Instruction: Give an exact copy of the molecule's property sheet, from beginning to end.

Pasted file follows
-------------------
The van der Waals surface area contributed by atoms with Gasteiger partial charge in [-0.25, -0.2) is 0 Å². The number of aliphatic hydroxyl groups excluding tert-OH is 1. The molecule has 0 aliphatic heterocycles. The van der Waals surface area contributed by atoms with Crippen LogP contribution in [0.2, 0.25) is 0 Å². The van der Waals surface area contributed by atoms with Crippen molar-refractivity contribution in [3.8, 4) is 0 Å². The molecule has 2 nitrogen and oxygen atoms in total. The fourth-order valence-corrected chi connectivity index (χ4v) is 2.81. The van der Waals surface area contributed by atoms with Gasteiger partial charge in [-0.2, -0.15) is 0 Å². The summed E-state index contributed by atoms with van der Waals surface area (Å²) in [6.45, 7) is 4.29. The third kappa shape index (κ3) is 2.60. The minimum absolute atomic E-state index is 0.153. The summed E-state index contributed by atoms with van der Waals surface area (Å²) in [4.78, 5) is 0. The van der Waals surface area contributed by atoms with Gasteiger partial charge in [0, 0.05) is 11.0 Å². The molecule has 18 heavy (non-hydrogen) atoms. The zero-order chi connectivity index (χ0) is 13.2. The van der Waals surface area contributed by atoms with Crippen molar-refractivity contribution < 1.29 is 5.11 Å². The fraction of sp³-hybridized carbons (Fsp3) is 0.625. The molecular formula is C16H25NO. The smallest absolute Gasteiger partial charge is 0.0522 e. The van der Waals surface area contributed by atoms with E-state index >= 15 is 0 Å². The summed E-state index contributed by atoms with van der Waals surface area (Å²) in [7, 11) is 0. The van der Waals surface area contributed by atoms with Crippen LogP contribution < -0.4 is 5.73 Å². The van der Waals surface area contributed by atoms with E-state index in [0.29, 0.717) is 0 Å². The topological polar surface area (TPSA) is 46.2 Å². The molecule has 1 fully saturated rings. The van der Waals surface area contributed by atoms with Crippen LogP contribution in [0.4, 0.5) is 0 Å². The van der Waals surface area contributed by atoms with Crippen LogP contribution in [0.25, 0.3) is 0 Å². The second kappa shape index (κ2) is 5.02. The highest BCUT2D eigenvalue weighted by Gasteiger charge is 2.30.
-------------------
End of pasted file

The van der Waals surface area contributed by atoms with Gasteiger partial charge in [-0.25, -0.2) is 0 Å². The number of aliphatic hydroxyl groups excluding tert-OH is 1. The molecule has 0 aliphatic heterocycles. The van der Waals surface area contributed by atoms with Crippen LogP contribution in [0.2, 0.25) is 0 Å². The van der Waals surface area contributed by atoms with Crippen molar-refractivity contribution in [3.8, 4) is 0 Å². The molecule has 2 nitrogen and oxygen atoms in total. The fourth-order valence-corrected chi connectivity index (χ4v) is 2.81. The van der Waals surface area contributed by atoms with Gasteiger partial charge in [-0.2, -0.15) is 0 Å². The summed E-state index contributed by atoms with van der Waals surface area (Å²) in [6.45, 7) is 4.29. The third kappa shape index (κ3) is 2.60. The minimum absolute atomic E-state index is 0.153. The summed E-state index contributed by atoms with van der Waals surface area (Å²) in [4.78, 5) is 0. The van der Waals surface area contributed by atoms with Gasteiger partial charge in [0, 0.05) is 11.0 Å². The molecule has 18 heavy (non-hydrogen) atoms. The zero-order chi connectivity index (χ0) is 13.2. The van der Waals surface area contributed by atoms with Crippen molar-refractivity contribution < 1.29 is 5.11 Å². The fraction of sp³-hybridized carbons (Fsp3) is 0.625. The molecular formula is C16H25NO. The smallest absolute Gasteiger partial charge is 0.0522 e. The van der Waals surface area contributed by atoms with E-state index >= 15 is 0 Å². The summed E-state index contributed by atoms with van der Waals surface area (Å²) in [7, 11) is 0. The van der Waals surface area contributed by atoms with Crippen LogP contribution < -0.4 is 5.73 Å². The van der Waals surface area contributed by atoms with E-state index in [0.29, 0.717) is 0 Å². The topological polar surface area (TPSA) is 46.2 Å². The molecule has 1 fully saturated rings. The van der Waals surface area contributed by atoms with Crippen LogP contribution in [0.4, 0.5) is 0 Å². The van der Waals surface area contributed by atoms with Crippen LogP contribution in [0.25, 0.3) is 0 Å². The second kappa shape index (κ2) is 5.02. The highest BCUT2D eigenvalue weighted by Gasteiger charge is 2.30.